Ohio Law Exempts Veterans From Some Permit Requirements

Many states require a training component before they allow someone to obtain a concealed carry permit. In theory, it makes sure that those who are carrying a firearm on them have at least some education in how to properly deploy a gun should the need arise. Of course, like most training requirements, people pay attention long enough to get what they want then forget it within days of finishing up, but the theory is that it works.


However, it’s kind of stupid to require veterans–people who tend to have far more extensive training with firearms than even many of the instructors–to sit through a few hours of training they already have.

On Monday, while we were all focused on the midterm elections, one state made a move to change that particular brand of stupidity.

A new gun law took effect in Ohio Monday. Current and former servicemen and women can get an Ohio Concealed Handgun License without paying the fee or going through a concealed carry class.

The bill sponsor, Ohio State Senator Lou Terhar, said it’s another step in making Ohio one of the most veteran-friendly states in the nation.

Senator Terhar is a veteran himself. He said it’s not a gun control law, but rather a way to say thank you to arguably the most responsible and best-trained gun owners in the country.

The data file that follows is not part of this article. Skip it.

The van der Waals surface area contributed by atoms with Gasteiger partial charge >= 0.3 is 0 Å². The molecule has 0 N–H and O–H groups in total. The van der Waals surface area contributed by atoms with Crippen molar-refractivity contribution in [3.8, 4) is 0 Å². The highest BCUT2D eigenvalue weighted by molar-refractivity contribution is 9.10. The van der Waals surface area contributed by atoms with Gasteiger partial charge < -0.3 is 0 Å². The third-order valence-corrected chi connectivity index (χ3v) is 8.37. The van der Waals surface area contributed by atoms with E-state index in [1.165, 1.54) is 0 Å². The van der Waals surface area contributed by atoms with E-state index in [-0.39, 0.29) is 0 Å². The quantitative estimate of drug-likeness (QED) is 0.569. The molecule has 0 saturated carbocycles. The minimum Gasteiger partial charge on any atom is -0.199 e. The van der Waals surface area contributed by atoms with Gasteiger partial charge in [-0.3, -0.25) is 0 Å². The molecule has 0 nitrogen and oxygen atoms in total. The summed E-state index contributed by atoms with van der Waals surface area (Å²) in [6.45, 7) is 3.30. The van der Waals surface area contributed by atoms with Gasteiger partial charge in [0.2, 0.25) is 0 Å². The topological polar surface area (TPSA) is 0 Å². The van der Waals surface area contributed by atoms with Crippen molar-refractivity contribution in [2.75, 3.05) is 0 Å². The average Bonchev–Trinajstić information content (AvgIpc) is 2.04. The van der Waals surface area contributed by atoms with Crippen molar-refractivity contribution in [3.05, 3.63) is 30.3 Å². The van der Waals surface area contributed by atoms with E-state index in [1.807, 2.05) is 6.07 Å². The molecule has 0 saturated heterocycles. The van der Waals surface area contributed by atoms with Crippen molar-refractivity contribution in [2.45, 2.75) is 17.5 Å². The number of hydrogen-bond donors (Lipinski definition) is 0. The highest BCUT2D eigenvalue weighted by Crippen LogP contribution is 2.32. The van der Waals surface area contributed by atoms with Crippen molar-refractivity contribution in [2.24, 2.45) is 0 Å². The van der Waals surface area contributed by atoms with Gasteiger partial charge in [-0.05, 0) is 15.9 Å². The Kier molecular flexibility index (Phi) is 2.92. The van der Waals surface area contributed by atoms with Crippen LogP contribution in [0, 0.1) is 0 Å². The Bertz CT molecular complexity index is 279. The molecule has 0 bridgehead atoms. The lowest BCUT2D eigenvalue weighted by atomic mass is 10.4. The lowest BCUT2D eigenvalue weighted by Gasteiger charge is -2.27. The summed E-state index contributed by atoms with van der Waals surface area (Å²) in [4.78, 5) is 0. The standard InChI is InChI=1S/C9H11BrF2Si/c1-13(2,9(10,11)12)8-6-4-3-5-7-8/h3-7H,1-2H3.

“Why is it that we have to pay to go do this when we did all this stuff in service?” Terhar asked.

That’s the question he said veterans at the VFW posed to him a few years ago.

“I thought to myself that’s an excellent question and there isn’t a good answer,” he said.

Senate Bill 81 waives the concealed carry permit fee for active duty military and retired and honorably discharged veterans. It also allows them to skip the CCW class by showing discharge papers with proof of military firearms experience.

Of course, a better solution would be to kill the training requirement completely. After all, despite the shrieking from anti-gun activists, there’s no evidence that training somehow makes anyone safer. It doesn’t, as evidenced by the ridiculously low number of cases of concealed carry permit holders using their firearms inappropriately anywhere.


It’s just not an issue.

However, if you’re going to have a requirement for firearms training, it makes sense to exempt military veterans who show Uncle Sam trained them. I suspect that these days, that’s most veterans.

So is this a burst of sanity, or something else?

Honestly, I don’t know. It’s a smart move if you want to appease veterans, and after more than a decade and a half of war in the Middle East, there are a lot of veterans out there. Making them happy is a good way to get ahead in politics. A pro-veteran stance is unlikely to hurt you in most cases.

But I still can’t help but wish the law going into effect ended training requirements instead. Then again, I’m not an Ohio voter, so I’m pretty sure no one up that way cares what I think.

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